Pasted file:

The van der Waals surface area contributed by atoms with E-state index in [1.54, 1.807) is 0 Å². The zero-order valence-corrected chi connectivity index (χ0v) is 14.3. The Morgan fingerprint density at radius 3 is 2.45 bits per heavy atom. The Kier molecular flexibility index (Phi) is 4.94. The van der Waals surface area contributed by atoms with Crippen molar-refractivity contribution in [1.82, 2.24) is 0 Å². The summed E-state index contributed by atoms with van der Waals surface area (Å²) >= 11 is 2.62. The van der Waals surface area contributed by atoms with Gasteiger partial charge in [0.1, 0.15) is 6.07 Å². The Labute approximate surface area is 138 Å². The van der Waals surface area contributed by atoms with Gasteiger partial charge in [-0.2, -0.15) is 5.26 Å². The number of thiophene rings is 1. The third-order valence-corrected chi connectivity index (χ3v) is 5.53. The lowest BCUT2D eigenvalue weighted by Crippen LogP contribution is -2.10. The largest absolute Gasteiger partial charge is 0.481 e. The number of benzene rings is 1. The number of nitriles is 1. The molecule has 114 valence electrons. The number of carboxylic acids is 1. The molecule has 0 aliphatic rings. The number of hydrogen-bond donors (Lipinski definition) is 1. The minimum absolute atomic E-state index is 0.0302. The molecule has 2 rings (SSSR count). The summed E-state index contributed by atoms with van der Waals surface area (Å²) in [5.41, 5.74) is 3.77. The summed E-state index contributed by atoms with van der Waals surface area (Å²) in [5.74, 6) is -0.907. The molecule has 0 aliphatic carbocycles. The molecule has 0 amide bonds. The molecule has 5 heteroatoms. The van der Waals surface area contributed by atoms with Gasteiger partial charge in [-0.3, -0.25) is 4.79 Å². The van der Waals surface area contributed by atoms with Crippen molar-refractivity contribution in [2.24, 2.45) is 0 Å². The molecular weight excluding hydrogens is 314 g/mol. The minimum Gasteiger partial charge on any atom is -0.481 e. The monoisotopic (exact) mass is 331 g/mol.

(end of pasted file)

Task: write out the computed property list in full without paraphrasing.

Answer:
The van der Waals surface area contributed by atoms with E-state index in [1.54, 1.807) is 0 Å². The zero-order valence-corrected chi connectivity index (χ0v) is 14.3. The Morgan fingerprint density at radius 3 is 2.45 bits per heavy atom. The Kier molecular flexibility index (Phi) is 4.94. The van der Waals surface area contributed by atoms with Crippen molar-refractivity contribution in [1.82, 2.24) is 0 Å². The summed E-state index contributed by atoms with van der Waals surface area (Å²) >= 11 is 2.62. The van der Waals surface area contributed by atoms with Gasteiger partial charge in [0.1, 0.15) is 6.07 Å². The Labute approximate surface area is 138 Å². The van der Waals surface area contributed by atoms with Gasteiger partial charge in [-0.2, -0.15) is 5.26 Å². The number of thiophene rings is 1. The third-order valence-corrected chi connectivity index (χ3v) is 5.53. The lowest BCUT2D eigenvalue weighted by Crippen LogP contribution is -2.10. The largest absolute Gasteiger partial charge is 0.481 e. The number of benzene rings is 1. The number of nitriles is 1. The molecule has 114 valence electrons. The number of carboxylic acids is 1. The molecule has 0 aliphatic rings. The number of hydrogen-bond donors (Lipinski definition) is 1. The minimum absolute atomic E-state index is 0.0302. The molecule has 2 rings (SSSR count). The summed E-state index contributed by atoms with van der Waals surface area (Å²) in [5.41, 5.74) is 3.77. The summed E-state index contributed by atoms with van der Waals surface area (Å²) in [5.74, 6) is -0.907. The molecule has 0 aliphatic carbocycles. The molecule has 0 amide bonds. The molecule has 5 heteroatoms. The van der Waals surface area contributed by atoms with Gasteiger partial charge in [-0.3, -0.25) is 4.79 Å². The van der Waals surface area contributed by atoms with Crippen molar-refractivity contribution in [2.24, 2.45) is 0 Å². The molecular weight excluding hydrogens is 314 g/mol. The minimum Gasteiger partial charge on any atom is -0.481 e. The monoisotopic (exact) mass is 331 g/mol.